New pay ranges for London parks & rec employees

(Posted Nov. 27, 2019)

By Andrew Garrett, Staff Writer

Some employees of the city of London gained an increase to their potential earnings, thanks to legislation passed by city council on Nov. 21.

Council unanimously adopted an ordinance that sets new pay ranges for employees of the parks and recreation department. Council member Rex Castle was absent.

The new hourly pay ranges are as follows: park and pool maintenance worker, $11-$25; recreation assistant, $11-$25; clerk, $9-$14; and lifeguard, $9.45-$15.

Council member Henry Comer asked city administrators and his fellow council members if anyone had done comparison research on the pay ranges.

Joe Mosier, London’s safety service director, said the ranges were comparable to municipalities of similar size to London. He said the cap for lifeguards might be a little higher but that it was necessary because lifeguards are “hard to get.” He also reminded council that the department was small and many of its positions are seasonal.

In new business, council heard the first reading of legislation that, if passed, would set new salary ranges for city department heads and non-union personnel. Topping the list of potential earners is the position of safety service director, which can make as much as $96,014, followed by the police and fire chiefs with a maximum earning potential of $94,336 each.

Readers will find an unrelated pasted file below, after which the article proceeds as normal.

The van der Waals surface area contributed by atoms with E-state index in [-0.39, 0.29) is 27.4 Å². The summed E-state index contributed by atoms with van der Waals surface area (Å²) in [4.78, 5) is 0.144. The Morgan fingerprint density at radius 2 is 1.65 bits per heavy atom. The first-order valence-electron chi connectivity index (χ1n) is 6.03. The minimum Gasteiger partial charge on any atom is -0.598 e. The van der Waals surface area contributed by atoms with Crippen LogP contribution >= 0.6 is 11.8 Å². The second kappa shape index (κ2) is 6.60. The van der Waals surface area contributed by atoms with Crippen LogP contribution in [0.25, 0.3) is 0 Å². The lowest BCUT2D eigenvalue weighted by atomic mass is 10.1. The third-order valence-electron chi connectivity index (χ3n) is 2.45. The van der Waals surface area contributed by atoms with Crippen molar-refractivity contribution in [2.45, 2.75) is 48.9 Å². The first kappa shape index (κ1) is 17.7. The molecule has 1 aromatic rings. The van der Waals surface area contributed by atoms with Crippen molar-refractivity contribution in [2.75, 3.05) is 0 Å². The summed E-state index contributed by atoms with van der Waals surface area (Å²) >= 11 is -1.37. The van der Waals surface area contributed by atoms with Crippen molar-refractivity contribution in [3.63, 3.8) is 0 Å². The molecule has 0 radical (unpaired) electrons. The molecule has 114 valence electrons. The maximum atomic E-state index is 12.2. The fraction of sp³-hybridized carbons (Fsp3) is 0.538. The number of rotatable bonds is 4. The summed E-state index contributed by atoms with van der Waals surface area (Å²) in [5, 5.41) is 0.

Council member Andy Hitt, who sponsored the ordinance, said the new ranges will make the positions more competitive and desirable.

London resident Doug Pyles, addressed council regarding the city’s new water plant and its accompanying well that is unusable due to high levels of ammonia.

City leaders are well aware of the situation, said Mayor Patrick Closser.

“This is the worst $7 million paperweight,” Closser said, referring to the plant which is located on East High Street.

Pyles exhorted council to find a solution for removing, or at least diluting, the level of ammonia in the water at the site. He suggested constructing a waterfall to aerate the water, as ammonia is readily removed from water when in contact with air, he said. Another possibility, he said, would be to pump water from an older well into the new well to dilute that water to an ammonia level acceptable to the Environmental Protection Agency. Pyles said his suggestions were inspired by a simple internet search.

Closser thanked Pyles for his concern and research, but said he believed it was something best for engineers to figure out.

Council President Joe Russell also thanked Pyles for his interest and suggestions but agreed with the mayor that the course taken must be well thought out.

“The last thing we want to do is put more money into this project and then still not be able to get it operational,” Russell said.

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